I was listening to a podcast by Sarah Werner about the things that we weren’t taught in school, things like how to do our taxes, or the importance of and differences in healthcare. Many every day things that were missed to teach us what we needed to know to get through standardized testing.
It reminded me of a cartoon I have seen popping up for several years, something along the lines of a fish will think it is stupid if you judge it on how well it can ride a bike or climb a tree. Meaning that because you are not good at one thing does not mean you are stupid, it means your skill lies elsewhere. A friend of mine’s son is exceptionally skilled at math and woodworking, his attention to detail is incredible, he already knows what he wants, and is actively working towards his career. But, grammar and words are not something he enjoys. I am the opposite, I love words, I love writing and reading and anything to do with crafting a sentence or thought. But, give me math and I am reaching for my calculator (which, math teachers of my past, I do carry around in my pocket.)
For a well-rounded society we need people who excel at different things: the cabinet makers, the story tellers, the mechanics, and apothecaries. No one can do it all. Throughout school, though, we are all tested in the same manner, taught the same way, and given the same basics to function in society and understand our history (or the snippet of history that is in the textbooks). Beyond this we are given the skills to find more information?the skills to find our niche.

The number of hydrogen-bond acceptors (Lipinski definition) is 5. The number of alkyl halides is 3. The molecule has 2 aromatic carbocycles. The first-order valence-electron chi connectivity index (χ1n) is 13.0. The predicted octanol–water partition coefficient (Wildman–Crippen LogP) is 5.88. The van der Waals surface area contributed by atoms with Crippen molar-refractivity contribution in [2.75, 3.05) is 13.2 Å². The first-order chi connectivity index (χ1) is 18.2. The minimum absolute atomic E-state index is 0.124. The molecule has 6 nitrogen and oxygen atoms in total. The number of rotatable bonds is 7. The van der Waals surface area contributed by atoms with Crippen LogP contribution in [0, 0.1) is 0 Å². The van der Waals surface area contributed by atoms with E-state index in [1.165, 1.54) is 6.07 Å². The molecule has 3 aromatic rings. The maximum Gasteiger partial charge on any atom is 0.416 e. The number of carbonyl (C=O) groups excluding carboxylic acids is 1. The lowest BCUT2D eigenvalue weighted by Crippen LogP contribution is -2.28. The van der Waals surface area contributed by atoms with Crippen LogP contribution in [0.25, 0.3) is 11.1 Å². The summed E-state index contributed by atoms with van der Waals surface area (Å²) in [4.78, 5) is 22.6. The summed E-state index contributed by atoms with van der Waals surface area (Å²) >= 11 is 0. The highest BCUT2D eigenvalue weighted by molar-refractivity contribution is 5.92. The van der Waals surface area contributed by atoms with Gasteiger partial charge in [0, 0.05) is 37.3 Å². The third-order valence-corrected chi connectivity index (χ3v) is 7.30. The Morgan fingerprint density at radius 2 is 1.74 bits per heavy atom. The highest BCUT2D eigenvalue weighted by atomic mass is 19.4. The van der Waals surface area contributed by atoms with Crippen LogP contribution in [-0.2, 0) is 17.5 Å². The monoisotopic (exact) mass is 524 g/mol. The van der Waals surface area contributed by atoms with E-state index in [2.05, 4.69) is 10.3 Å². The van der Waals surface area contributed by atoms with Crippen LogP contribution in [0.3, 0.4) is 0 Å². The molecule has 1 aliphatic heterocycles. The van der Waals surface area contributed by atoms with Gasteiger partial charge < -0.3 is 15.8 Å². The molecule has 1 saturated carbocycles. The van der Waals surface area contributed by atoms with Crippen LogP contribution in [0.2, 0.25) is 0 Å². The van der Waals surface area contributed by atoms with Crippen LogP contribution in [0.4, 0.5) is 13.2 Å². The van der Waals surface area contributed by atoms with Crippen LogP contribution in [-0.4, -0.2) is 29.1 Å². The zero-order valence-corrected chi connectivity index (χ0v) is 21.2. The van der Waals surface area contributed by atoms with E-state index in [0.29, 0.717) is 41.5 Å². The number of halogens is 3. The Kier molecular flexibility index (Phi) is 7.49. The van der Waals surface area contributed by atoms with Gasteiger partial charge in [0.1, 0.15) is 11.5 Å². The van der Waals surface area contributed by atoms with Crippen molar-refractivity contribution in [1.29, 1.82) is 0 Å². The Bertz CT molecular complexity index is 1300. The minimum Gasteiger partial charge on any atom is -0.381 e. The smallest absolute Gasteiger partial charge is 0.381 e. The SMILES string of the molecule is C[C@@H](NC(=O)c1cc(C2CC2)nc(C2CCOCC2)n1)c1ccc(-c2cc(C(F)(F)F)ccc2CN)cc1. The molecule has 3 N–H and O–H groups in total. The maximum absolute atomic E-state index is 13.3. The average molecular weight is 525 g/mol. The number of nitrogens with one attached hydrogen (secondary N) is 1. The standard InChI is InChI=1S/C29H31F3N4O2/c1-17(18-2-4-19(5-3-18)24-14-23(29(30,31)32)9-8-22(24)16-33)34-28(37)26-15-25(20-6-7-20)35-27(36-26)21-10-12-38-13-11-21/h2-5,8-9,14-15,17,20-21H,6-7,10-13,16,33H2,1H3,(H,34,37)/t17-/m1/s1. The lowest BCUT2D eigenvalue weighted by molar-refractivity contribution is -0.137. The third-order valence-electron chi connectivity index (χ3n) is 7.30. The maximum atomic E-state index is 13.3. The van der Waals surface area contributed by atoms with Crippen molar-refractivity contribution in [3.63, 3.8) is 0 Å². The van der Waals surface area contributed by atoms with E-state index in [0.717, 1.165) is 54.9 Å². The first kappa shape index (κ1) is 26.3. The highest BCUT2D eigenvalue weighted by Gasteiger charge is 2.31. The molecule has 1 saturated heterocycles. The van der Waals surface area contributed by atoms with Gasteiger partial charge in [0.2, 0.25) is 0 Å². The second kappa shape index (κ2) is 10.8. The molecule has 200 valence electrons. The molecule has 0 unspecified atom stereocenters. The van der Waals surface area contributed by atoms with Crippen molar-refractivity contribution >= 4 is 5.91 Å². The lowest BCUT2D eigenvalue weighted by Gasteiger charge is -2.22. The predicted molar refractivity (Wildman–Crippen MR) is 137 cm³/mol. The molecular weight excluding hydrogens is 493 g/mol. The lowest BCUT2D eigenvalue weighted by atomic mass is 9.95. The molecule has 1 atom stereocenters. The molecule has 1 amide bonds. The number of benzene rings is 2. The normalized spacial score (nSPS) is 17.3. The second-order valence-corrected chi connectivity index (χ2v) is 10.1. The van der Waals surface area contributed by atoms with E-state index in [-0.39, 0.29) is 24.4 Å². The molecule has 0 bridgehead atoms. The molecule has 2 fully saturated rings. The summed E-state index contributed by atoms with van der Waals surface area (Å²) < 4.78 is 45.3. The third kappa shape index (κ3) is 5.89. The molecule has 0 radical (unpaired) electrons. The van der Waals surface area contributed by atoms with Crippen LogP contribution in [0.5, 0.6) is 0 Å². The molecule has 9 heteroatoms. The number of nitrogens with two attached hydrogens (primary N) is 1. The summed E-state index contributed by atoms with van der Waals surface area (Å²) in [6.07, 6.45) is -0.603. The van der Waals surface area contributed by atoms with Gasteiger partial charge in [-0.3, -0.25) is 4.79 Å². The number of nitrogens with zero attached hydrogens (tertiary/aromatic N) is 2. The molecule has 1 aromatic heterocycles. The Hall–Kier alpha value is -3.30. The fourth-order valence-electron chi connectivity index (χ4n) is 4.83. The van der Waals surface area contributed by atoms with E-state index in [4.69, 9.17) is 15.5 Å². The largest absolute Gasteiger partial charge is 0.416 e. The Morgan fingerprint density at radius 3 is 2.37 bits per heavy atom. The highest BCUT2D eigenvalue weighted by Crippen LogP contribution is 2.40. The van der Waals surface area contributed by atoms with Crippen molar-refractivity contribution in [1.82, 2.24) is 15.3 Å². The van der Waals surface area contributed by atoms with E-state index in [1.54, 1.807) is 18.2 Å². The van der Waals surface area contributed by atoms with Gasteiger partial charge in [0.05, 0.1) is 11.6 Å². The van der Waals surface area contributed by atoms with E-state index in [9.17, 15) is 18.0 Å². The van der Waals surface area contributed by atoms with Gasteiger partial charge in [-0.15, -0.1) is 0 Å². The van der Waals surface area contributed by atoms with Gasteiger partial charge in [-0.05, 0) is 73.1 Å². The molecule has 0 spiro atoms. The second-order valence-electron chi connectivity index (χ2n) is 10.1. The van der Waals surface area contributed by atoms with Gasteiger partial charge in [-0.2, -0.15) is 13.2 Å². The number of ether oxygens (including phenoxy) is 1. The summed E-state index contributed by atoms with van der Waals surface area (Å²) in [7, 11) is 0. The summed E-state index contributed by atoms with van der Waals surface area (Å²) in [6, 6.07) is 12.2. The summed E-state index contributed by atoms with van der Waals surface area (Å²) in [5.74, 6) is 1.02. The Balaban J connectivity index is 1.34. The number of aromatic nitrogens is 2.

Schools, from elementaries to high-schools, trades schools to universities, give us the skills to find that one thing in life that we want more than anything else. The thing that we are good at. These educational institutes cannot give us all the answers. But, they can give us the confidence to strive on our own and learn the skills we desire ourselves. To find places where we can educate ourselves on the topics that mean the most to us. Be them trade-schools or creative writing retreats.
University gave me the skill to think critically and the confidence in my ability to do so. It gave me the skills to research an industry and find reputable websites. It taught me how to understand when something may be slander and when something could be fact. I was not taught how to find reputable agencies or what the warning signs were. But I was given the skills to figure it out for myself.
So, while you shouldn’t judge a fish on its ability to ride a bike, or climb a tree, it shouldn’t be discounted and never given the opportunity to see if perhaps that was what it was meant for. Education gives us skills to find our own path. That path may lead to academics, or it may lead far away from that world. No choice is better than the other as a whole, but, for the individual, there certainly is.
Deanna Roney is an AU graduate who loves adventure in life and literature.